“Bar Mitzvah” is Not a Verb!

“Oh, I love Rabbi Cohen! He bar-mitzvah’ed my son!”

< insert screech of fingernails across a blackboard here >

This is a line you may occasionally hear. Don’t be fooled: “bar mitzvah” is not a verb. A bar mitzvah is a person. Specifically, a bar mitzvah is a Jewish male over the age of 13.

Let me repeat that: A bar mitzvah is a Jewish male age 13 or older. The exact translation is “son of a commandment.” It means “old enough to count for a minyan [quorum for prayer] and as a witness.” In all cases, a noun.

“Bar Mitzvah” may also – as a noun! – refer to the celebrations connected with that coming-of-age event. These may include a service, a Torah reading, a kiddush lunch, or a grossly ostentatious party, but whatever the referent, the word is always used as a noun or maybe an adverb (as in “my bar mitzvah portion was…”) And none of the above: service, Torah, lunch, or party are required for a boy to become a bar mitzvah. It’s automatic: he turns 13, he’s a bar mitzvah.

Same for “bat mitzvah.” That’s the feminine, again a noun. The girl may be 12½ or 13, depending on the custom in her community. What responsibilities she may take on at that age will also depend on the custom in her community. The age is the critical matter, not what she studied, what services she has led, what readings of Torah or Haftarah she has learned. She is a bat mitzvah if she is over the right age!

A adult convert who stepped out of the mikveh 15 minutes ago is a bar or bat mitzvah, simply by virtue of being (1) Jewish and (2) past their 13th birthday.

In case you are wondering, the plural of bar mitzvah is b’nei mitzvah and the feminine plural is b’not mitzvah.

And yes, there is something called an “Adult Bar or Bat Mitzvah” which is usually a celebration and/or service marking the end of a period of intense study. In the US, some adult Jews who did not have a celebration at age 13 choose to have the study and celebration later in life. It’s a wonderful thing, but it’s still a noun.

There are a few things that make me really cranky. This is one. Thanks for reading.





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Rabbi Ruth Adar is a teaching rabbi in San Leandro, CA. She has many hats: rabbi, granny, and ham radio operator K6RAV. She blogs at http://coffeeshoprabbi.com/ and teaches at Jewish Gateways in Albany, CA.

4 thoughts on ““Bar Mitzvah” is Not a Verb!”

  1. This is timely – My partner was reading a book about converts, who kept using the phrase in a funny way. We had a conversation about it, with me (as a convert) having to think through the grammar rather than really having a gut sense on use (hmm, that means son/daughter of the commandment, so that must mean that you use it this way). It’s funny how often your posts are *exactly* what I was wondering or talking about at that point in time!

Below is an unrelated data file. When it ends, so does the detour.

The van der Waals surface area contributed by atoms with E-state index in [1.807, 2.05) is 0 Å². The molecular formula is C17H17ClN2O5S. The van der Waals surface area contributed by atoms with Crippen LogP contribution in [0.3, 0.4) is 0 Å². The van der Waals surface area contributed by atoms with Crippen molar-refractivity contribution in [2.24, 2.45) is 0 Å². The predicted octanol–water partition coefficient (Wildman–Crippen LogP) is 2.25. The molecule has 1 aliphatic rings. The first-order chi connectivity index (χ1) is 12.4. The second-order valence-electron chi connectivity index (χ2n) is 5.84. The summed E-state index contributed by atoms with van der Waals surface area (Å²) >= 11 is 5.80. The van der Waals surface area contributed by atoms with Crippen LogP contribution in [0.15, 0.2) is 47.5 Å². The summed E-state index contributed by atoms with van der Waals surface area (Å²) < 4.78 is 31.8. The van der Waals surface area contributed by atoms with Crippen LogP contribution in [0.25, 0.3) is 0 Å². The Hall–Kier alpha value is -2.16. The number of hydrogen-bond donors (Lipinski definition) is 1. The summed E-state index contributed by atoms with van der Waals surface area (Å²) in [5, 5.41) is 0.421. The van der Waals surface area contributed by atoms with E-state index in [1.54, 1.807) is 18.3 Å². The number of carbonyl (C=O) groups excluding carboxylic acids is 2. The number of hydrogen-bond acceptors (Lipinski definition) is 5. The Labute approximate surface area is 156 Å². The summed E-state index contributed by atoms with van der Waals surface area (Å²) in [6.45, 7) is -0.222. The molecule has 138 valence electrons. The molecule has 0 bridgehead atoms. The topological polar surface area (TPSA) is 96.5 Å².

2. At age 33, I celebrated my Anshe Mitzvah. At age 13, I wanted to be Bat Mitzvah, but no dice. My dad, who was the Director of Religious Education at our Temple, was in the process of including girls in Hebrew study, but there was no such thing as a Bat Mitzvah in those times. My service was on Simchat Torah, so I had two portions to read…Death of Moses and first days of creation. I chanted the Bereshit portion, a first in our congregation, more than 32 years ago. As a lay cantor, we also used this service as an opportunity to introduce a lot of new music to the congregation…things we sing to this day that people think we have always sung. Love it! We also now chant Torah and Haftorah. I love to look back on this whole experience, as a marker for how far we have come in my congregation and in the Reform movement. Oh, and I was in my first month of being pregnant with Rebecca – best Bat Mitzvah gift ever. And, I am sure that my rabbi did not bat mitzvah me!

  3. I, too, deplore the current trend of “verbizing” (ha!) nouns!

    Some years ago we went to the combined bar/bat mitzvah for a friend’s two kids. We’re Protestant, so it was a totally new experience. It was fascinating and beautiful, though, especially the singing and the chanting in Hebrew.

    The only thing that seemed odd was how the other attendees seemed to come and go at random, and then would sit and chat with each other like there was nothing going on. No one else seemed to mind, so maybe that’s just what people do at these things?

    I also didn’t realize that the terms bar/bat mitzvah also meant the persons being celebrated. I learned something new today!

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